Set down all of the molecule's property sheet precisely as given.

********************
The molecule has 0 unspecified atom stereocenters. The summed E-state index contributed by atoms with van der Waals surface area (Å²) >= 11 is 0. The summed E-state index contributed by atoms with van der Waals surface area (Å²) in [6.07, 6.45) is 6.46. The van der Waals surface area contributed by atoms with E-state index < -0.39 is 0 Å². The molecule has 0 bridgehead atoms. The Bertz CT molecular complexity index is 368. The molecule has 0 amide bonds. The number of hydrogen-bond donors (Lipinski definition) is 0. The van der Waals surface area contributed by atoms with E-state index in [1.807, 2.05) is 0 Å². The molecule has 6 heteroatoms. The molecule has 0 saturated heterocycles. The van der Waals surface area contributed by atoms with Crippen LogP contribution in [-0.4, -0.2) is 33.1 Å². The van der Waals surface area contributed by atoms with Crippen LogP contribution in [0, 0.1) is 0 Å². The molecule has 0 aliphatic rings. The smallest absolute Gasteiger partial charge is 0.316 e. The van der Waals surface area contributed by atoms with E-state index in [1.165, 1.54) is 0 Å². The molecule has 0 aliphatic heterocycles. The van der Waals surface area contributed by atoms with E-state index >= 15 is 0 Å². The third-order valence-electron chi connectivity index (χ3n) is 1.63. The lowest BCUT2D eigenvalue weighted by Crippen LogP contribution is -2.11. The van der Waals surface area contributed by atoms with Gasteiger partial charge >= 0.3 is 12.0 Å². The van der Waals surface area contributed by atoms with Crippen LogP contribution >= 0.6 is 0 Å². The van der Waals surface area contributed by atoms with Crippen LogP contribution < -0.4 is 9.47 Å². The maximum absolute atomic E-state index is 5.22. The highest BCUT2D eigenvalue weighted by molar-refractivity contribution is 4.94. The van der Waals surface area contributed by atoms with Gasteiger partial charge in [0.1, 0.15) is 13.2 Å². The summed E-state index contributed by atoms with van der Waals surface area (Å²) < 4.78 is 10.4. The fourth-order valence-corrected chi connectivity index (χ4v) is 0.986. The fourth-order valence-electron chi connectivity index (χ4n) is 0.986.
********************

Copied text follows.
The molecule has 0 unspecified atom stereocenters. The summed E-state index contributed by atoms with van der Waals surface area (Å²) >= 11 is 0. The summed E-state index contributed by atoms with van der Waals surface area (Å²) in [6.07, 6.45) is 6.46. The van der Waals surface area contributed by atoms with E-state index < -0.39 is 0 Å². The molecule has 0 bridgehead atoms. The Bertz CT molecular complexity index is 368. The molecule has 0 amide bonds. The number of hydrogen-bond donors (Lipinski definition) is 0. The van der Waals surface area contributed by atoms with E-state index in [1.807, 2.05) is 0 Å². The molecule has 6 heteroatoms. The molecule has 0 saturated heterocycles. The van der Waals surface area contributed by atoms with Crippen LogP contribution in [-0.4, -0.2) is 33.1 Å². The van der Waals surface area contributed by atoms with Crippen LogP contribution in [0, 0.1) is 0 Å². The molecule has 0 aliphatic rings. The smallest absolute Gasteiger partial charge is 0.316 e. The van der Waals surface area contributed by atoms with E-state index in [1.165, 1.54) is 0 Å². The molecule has 0 aliphatic heterocycles. The van der Waals surface area contributed by atoms with E-state index >= 15 is 0 Å². The third-order valence-electron chi connectivity index (χ3n) is 1.63. The lowest BCUT2D eigenvalue weighted by Crippen LogP contribution is -2.11. The van der Waals surface area contributed by atoms with Gasteiger partial charge >= 0.3 is 12.0 Å². The van der Waals surface area contributed by atoms with Crippen LogP contribution >= 0.6 is 0 Å². The van der Waals surface area contributed by atoms with Crippen LogP contribution < -0.4 is 9.47 Å². The maximum absolute atomic E-state index is 5.22. The highest BCUT2D eigenvalue weighted by molar-refractivity contribution is 4.94. The van der Waals surface area contributed by atoms with Gasteiger partial charge in [0.1, 0.15) is 13.2 Å². The summed E-state index contributed by atoms with van der Waals surface area (Å²) < 4.78 is 10.4. The fourth-order valence-corrected chi connectivity index (χ4v) is 0.986. The fourth-order valence-electron chi connectivity index (χ4n) is 0.986.